For many Henry County residents, swimming is a staple of summertime fun, but it also comes with some hidden risks like recreational water illness.
Recreational water illnesses (RWI) occurs when an individual comes in contact with E. coli, norovirus and Shigella as well as many other types of infections through the water. However, Henry County Public Health Director Shelley Van Dorin says there are several ways that parents can protect children and themselves from contracting these illnesses.
“Swimming pools, spas, lakes and rivers are all potential sources for RWIs,” Van Dorin said.
To understand how to avoid catching these illnesses, swimmers must also understand where they can lurk. Dorin cites the physics of water as a way of imaging how these illnesses spread. As thousands of diseases can spread through the air, RWIs can spread diarrhea, for example, widely across an open body of water — so theoretically, an individual could more easily pick up this disease from drinking toilet water.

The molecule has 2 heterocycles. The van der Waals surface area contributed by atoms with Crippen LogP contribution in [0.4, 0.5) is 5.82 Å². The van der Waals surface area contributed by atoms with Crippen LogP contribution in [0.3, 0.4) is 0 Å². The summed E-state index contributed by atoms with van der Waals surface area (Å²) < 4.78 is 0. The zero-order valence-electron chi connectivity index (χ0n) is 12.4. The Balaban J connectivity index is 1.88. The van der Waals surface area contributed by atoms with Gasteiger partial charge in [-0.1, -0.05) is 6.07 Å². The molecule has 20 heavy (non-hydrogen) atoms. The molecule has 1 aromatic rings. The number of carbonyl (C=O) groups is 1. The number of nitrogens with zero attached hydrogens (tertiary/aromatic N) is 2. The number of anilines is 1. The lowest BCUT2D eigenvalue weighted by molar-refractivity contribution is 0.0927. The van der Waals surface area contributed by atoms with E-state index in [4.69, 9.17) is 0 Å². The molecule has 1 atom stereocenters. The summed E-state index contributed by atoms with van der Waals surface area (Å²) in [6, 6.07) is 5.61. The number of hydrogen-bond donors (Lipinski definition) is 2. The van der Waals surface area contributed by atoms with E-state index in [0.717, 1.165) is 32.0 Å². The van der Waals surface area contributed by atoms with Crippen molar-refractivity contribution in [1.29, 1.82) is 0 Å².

Van Dorin also divulged what kids should be doing to avoid contracting these RWIs.
“Try not to swallow the pool water and avoid getting it in your mouth,” Van Dorin said.
Van Dorin continued with tips parents can implement to shepherd their children in specific practices to avoid spreading RWIs: don’t allow the child to swim if when they have diarrhea so they don’t spread germs to the water, teach good hygiene — showering with soap before swimming, and wash hands after changing diapers.
According to the Center for Disease Control and Prevention (CDC), RWIs are most likely to cause illness in children, pregnant women, and people who have weaker immune systems. These at-risk individuals who pick up these illnesses have a wide variety of symptoms that they will have to suffer through, such as: ear infections, respiratory infections, rashes and diarrhea, just to name a few.
“The illnesses typically affect the person’s stomach, intestines, skin or respiratory system,” Van Dorin said. “If you think you have an RWI that needs medical attention contact your health care provider.”
Chlorine in pool water is supposed to protect the average swimmer from these types of infections. The problem with trusting this chlorine to do its job immediately, is that the amount of time it takes for chlorine to kill these germs can vary. The CDC alludes to outliers such as Cryptosporidium, which is a germ that can stay in most swimming pools even a couple of days.
“Check diapers — often waiting to hear, ‘I have to go’ might mean it’s too late,” Van Dorin added.